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After game two losses on Friday night, the Pittsburgh Penguins and the Vancouver Canucks suddenly find themselves in the same boat. It’s a pretty lame boat: no shuffleboard, lousy in-cruise entertainment, every room is a smoking room, and the buffet doesn’t even have Jell-O. No Jell-O!

The Penguins and Canucks were both favourites heading into the playoffs, with many experts picking the two teams to meet in the Stanley Cup Final. Heck, even some non-expert bloggers like myself picked them to go to the Final. Those predictions are beginning to look awfully suspect as both teams lost their opening two games at home and are in desperate need of some playoff magic on the road to stay alive.

The sorcerer they should be apprenticing themselves to? Last year’s Boston Bruins.

One year ago, the Bruins won the Northeast Division with 103 points and faced the 6th place Montreal Canadiens, who finished with 96 points. In their last meeting in the regular season, the Bruins thrashed the Canadiens 7-0. Unsurprisingly, the Bruins were heavily favoured to win the series. Heck, Backhand Shelf boss Justin Bourne picked the Bruins to sweep the Canadiens in 4 games.

Instead, the Bruins were shut down by Carey Price in their own rink, losing their first two games at home. Their leading scorer, David Krejci, and leading goal scorer, Milan Lucic, were both pointless and a minus-2 through the first two games and were criticized for being invisible by their fanbase. Zdeno Chara was hospitalized with dehydration and missed game two; their defensive depth was tried and found lacking. Vezina-winning goaltender Tim Thomas was criticized for “choking” as his rebound control evaporated.

The Bruins had never won a playoff series after losing the first two games. Things looked dark.

The Penguins and Canucks find themselves in the same situation as the 2011 Bruins: down 2-0 in their first round playoff series and heading out on the road. In game one, the Penguins had a 3-0 first period lead before allowing 4 straight Flyers goals. The Canucks opened the scoring in game one as well, before eventually losing 4-2.

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In game two, the Penguins once again jumped out to an early lead, going up 2-0 halfway through the first, before the game turned into an insane, see-saw affair that saw 13 total goals and an 8-5 victory for the Flyers. Two of those Flyers goals were shorthanded, which echoes game two in the Canucks/Kings series, as Dustin Brown scored two shorthanded goals to help carry the Kings to a 4-2 win.

It’s a bad situation that raises numerous questions. Marc-Andre Fleury has given up 11 goals in two games and the team has now twice given up multi-goal leads and lost. Roberto Luongo has given up 7 goals in two games, but has people saying that he’s the best player on the ice for the Canucks, whose vaunted offence has been stymied by the Kings’ stifling defence.

The Penguins and Canucks, quite frankly, have looked awful.

The 2011 Bruins responded to losing their first two games at home by winning the next two in Montreal, evening up the series at 2-2 and regaining home ice advantage, eventually winning the series in overtime of game seven in Boston. When they got to the Stanley Cup Final, they lost the first two games of that series as well, before turning the series around and winning the Cup in game seven.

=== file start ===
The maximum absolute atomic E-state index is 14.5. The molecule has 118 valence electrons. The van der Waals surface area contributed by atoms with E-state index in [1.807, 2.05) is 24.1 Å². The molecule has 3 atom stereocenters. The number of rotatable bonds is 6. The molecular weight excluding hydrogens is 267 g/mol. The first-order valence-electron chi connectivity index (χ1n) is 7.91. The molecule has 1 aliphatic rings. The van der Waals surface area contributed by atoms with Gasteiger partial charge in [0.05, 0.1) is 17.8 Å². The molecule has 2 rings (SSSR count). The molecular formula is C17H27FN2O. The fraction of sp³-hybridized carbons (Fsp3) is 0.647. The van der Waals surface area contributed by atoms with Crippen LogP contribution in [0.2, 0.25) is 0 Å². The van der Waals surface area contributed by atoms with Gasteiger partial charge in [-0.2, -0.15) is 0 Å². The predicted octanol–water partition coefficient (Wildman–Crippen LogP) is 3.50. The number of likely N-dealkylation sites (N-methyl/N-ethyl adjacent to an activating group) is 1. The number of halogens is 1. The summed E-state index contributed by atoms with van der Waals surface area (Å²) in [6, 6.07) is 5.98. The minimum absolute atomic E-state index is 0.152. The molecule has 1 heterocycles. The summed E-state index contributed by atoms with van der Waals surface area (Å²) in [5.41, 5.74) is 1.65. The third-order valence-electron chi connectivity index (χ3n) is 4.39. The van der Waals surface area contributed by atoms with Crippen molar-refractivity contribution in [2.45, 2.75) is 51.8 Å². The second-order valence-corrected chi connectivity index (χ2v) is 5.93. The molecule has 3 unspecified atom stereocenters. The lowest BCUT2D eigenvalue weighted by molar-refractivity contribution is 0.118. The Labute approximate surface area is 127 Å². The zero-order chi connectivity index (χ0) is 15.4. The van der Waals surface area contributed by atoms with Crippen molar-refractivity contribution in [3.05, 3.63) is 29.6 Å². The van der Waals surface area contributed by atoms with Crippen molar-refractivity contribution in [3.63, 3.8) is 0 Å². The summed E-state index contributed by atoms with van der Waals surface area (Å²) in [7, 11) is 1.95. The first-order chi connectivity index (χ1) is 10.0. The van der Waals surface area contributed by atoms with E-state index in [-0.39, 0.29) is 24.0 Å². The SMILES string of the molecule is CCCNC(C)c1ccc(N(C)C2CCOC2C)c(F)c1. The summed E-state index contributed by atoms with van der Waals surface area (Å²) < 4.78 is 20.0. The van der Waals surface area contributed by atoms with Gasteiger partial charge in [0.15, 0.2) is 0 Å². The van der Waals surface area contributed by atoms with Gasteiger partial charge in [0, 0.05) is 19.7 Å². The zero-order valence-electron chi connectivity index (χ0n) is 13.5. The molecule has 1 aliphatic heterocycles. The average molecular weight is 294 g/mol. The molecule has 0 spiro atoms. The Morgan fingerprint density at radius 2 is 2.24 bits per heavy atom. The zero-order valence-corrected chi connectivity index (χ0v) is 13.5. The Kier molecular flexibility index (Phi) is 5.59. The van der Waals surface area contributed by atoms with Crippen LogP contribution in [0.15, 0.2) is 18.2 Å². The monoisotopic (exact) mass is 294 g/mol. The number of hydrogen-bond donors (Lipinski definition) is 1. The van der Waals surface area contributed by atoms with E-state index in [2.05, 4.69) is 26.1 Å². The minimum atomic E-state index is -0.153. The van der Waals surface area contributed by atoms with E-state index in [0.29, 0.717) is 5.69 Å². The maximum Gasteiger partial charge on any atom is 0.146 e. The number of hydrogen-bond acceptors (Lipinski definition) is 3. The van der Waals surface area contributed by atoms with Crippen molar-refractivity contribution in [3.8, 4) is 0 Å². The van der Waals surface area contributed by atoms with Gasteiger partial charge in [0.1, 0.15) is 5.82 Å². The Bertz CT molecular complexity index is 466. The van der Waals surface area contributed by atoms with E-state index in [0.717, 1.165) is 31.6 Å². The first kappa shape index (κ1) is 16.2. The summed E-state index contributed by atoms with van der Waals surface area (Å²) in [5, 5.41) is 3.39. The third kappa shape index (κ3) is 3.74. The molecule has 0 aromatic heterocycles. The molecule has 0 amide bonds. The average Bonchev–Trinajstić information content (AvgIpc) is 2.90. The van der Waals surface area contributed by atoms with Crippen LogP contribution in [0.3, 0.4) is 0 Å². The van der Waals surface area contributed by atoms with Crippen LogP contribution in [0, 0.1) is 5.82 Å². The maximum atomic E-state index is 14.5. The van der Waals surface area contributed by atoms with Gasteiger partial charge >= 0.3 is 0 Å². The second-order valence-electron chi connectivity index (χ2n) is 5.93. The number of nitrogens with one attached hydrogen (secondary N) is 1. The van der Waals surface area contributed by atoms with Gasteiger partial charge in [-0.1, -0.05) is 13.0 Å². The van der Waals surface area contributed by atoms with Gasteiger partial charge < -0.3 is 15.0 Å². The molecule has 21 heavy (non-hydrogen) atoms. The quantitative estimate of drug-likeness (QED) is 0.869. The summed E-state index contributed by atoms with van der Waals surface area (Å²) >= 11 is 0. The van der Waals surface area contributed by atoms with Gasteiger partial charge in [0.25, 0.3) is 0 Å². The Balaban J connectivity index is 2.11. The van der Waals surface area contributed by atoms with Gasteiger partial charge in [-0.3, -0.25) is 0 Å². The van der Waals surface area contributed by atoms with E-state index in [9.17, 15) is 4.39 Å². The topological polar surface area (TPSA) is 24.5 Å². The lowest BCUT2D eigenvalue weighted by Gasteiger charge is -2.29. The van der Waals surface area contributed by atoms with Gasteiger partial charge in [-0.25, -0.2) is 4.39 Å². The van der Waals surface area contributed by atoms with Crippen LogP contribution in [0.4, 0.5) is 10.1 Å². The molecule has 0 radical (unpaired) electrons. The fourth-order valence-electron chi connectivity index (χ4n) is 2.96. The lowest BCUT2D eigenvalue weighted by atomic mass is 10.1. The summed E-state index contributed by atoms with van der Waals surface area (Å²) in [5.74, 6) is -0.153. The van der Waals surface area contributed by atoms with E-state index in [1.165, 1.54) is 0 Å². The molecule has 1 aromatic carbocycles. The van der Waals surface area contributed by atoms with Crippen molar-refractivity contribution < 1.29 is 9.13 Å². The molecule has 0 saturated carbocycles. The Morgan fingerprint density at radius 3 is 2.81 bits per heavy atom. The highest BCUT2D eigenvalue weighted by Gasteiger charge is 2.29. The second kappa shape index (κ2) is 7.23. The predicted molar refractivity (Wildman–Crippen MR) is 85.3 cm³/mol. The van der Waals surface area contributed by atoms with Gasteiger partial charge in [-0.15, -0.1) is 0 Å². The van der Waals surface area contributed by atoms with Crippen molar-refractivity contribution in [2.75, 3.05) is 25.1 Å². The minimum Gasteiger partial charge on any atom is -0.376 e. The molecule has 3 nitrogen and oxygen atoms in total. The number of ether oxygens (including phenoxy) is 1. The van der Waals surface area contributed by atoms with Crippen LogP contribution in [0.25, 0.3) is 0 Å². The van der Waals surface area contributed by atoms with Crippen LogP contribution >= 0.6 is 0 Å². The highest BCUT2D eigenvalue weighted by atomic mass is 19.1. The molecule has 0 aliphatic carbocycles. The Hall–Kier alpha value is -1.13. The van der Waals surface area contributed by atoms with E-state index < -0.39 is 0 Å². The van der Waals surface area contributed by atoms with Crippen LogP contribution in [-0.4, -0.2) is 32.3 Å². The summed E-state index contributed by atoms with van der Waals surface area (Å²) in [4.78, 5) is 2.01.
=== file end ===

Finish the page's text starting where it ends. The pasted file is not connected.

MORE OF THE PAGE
Can the Penguins and Canucks do the same? It’s certainly possible. The Penguins have clearly shown that they can score on the Flyers, but they need to prove that they can defend as well and stop Claude Giroux and the Flyers’ attack. For that, they’ll need Fleury to be a little less terrible, or else the Penguins’ hopes will rest on Brent Johnson, who was a playoff hero for the St. Louis Blues, posting three consecutive shutouts in the first round against the Blackhawks…a decade ago.

Some better team defence in front of Fleury would also be helpful, just as it would be for the Canucks and Roberto Luongo. Despite Luongo’s solid performance, it’s possible that the Canucks will turn to superstar backup Cory Schneider for game 3, not as an indictment of Luongo but as a wake-up call to the rest of the team. Like the 2011 Bruins, the Canucks are missing one of their star players, Daniel Sedin. But while the Bruins got Chara back for game three against the Canadiens, it seems unlikely that the same will be the case for the Canucks.

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Instead, the Canucks will have to make do with the players they have, and considering Daniel Sedin wasn’t considered that stalwart in the defensive end of the ice, his absence can’t be used as an excuse for the team’s efforts on that end. The Canucks’ inability to solve Jonathan Quick, however, is a problem that Daniel’s presence could certainly help solve.

The Canucks’ winger hasn’t skated with the team since Monday’s practice and reportedly experienced a headache and neck troubles. It’s likely that he won’t be ready to play in game three on Sunday, with game four on Wednesday completely up in the air.

If the Bruins had lost that first round series to the Canadiens, we would be questioning Tim Thomas’s ability to win when it really matters. We would be wondering whether the big, bad, bruising Bruins had built their franchise the right way. We would be asking if Zdeno Chara was a real leader. But they didn’t, so Thomas is a clutch goaltender and Conn Smythe trophy winner, the Bruins model is one to be emulated, and Zdeno Chara is immortalized.

For the Penguins and Canucks, it’s up to them how they will be remembered: chokers or champians.